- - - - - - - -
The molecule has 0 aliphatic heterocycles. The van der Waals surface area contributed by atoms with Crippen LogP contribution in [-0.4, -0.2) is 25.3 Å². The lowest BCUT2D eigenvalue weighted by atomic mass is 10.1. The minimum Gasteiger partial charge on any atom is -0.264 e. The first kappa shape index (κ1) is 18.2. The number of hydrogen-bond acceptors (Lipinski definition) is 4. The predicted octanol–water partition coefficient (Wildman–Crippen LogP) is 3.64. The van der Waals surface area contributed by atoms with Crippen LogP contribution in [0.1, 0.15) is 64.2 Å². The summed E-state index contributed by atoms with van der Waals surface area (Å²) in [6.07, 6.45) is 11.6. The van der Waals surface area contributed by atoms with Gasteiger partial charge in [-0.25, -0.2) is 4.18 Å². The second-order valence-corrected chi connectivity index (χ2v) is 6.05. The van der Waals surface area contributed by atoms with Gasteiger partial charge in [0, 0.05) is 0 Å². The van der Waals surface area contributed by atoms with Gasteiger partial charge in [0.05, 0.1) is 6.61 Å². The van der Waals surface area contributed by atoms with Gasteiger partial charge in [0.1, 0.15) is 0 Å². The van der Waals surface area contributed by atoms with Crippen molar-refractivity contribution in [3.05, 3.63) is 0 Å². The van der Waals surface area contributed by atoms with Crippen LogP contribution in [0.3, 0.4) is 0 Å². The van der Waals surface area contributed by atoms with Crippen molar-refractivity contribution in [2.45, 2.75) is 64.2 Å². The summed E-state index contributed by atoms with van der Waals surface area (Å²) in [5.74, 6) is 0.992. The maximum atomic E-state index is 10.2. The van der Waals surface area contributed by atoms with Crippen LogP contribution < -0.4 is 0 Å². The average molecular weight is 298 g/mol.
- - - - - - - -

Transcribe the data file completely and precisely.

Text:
The molecule has 0 aliphatic heterocycles. The van der Waals surface area contributed by atoms with Crippen LogP contribution in [-0.4, -0.2) is 25.3 Å². The lowest BCUT2D eigenvalue weighted by atomic mass is 10.1. The minimum Gasteiger partial charge on any atom is -0.264 e. The first kappa shape index (κ1) is 18.2. The number of hydrogen-bond acceptors (Lipinski definition) is 4. The predicted octanol–water partition coefficient (Wildman–Crippen LogP) is 3.64. The van der Waals surface area contributed by atoms with Crippen LogP contribution in [0.1, 0.15) is 64.2 Å². The summed E-state index contributed by atoms with van der Waals surface area (Å²) in [6.07, 6.45) is 11.6. The van der Waals surface area contributed by atoms with Gasteiger partial charge in [-0.25, -0.2) is 4.18 Å². The second-order valence-corrected chi connectivity index (χ2v) is 6.05. The van der Waals surface area contributed by atoms with Gasteiger partial charge in [0, 0.05) is 0 Å². The van der Waals surface area contributed by atoms with Gasteiger partial charge in [0.05, 0.1) is 6.61 Å². The van der Waals surface area contributed by atoms with Gasteiger partial charge in [0.1, 0.15) is 0 Å². The van der Waals surface area contributed by atoms with Crippen molar-refractivity contribution in [3.05, 3.63) is 0 Å². The van der Waals surface area contributed by atoms with Crippen LogP contribution in [0.3, 0.4) is 0 Å². The van der Waals surface area contributed by atoms with Crippen molar-refractivity contribution in [2.45, 2.75) is 64.2 Å². The summed E-state index contributed by atoms with van der Waals surface area (Å²) in [5.74, 6) is 0.992. The maximum atomic E-state index is 10.2. The van der Waals surface area contributed by atoms with Crippen LogP contribution < -0.4 is 0 Å². The average molecular weight is 298 g/mol.